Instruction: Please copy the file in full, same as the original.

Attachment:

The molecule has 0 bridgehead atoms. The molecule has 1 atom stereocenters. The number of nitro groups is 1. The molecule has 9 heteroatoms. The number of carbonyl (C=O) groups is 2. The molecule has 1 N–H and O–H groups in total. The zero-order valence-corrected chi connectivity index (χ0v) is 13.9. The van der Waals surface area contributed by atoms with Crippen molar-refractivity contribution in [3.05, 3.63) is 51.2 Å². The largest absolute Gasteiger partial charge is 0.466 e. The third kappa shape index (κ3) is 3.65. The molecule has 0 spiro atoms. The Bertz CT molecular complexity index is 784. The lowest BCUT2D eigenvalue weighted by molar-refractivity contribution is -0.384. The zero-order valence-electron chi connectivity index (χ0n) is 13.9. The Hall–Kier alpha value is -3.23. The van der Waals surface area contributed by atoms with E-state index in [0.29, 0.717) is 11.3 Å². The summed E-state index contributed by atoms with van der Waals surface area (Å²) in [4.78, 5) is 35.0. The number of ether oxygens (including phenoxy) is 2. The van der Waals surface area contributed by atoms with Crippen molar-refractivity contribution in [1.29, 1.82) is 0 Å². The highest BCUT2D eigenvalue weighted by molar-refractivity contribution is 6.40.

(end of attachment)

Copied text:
The molecule has 0 bridgehead atoms. The molecule has 1 atom stereocenters. The number of nitro groups is 1. The molecule has 9 heteroatoms. The number of carbonyl (C=O) groups is 2. The molecule has 1 N–H and O–H groups in total. The zero-order valence-corrected chi connectivity index (χ0v) is 13.9. The van der Waals surface area contributed by atoms with Crippen molar-refractivity contribution in [3.05, 3.63) is 51.2 Å². The largest absolute Gasteiger partial charge is 0.466 e. The third kappa shape index (κ3) is 3.65. The molecule has 0 spiro atoms. The Bertz CT molecular complexity index is 784. The lowest BCUT2D eigenvalue weighted by molar-refractivity contribution is -0.384. The zero-order valence-electron chi connectivity index (χ0n) is 13.9. The Hall–Kier alpha value is -3.23. The van der Waals surface area contributed by atoms with E-state index in [0.29, 0.717) is 11.3 Å². The summed E-state index contributed by atoms with van der Waals surface area (Å²) in [4.78, 5) is 35.0. The number of ether oxygens (including phenoxy) is 2. The van der Waals surface area contributed by atoms with Crippen molar-refractivity contribution in [1.29, 1.82) is 0 Å². The highest BCUT2D eigenvalue weighted by molar-refractivity contribution is 6.40.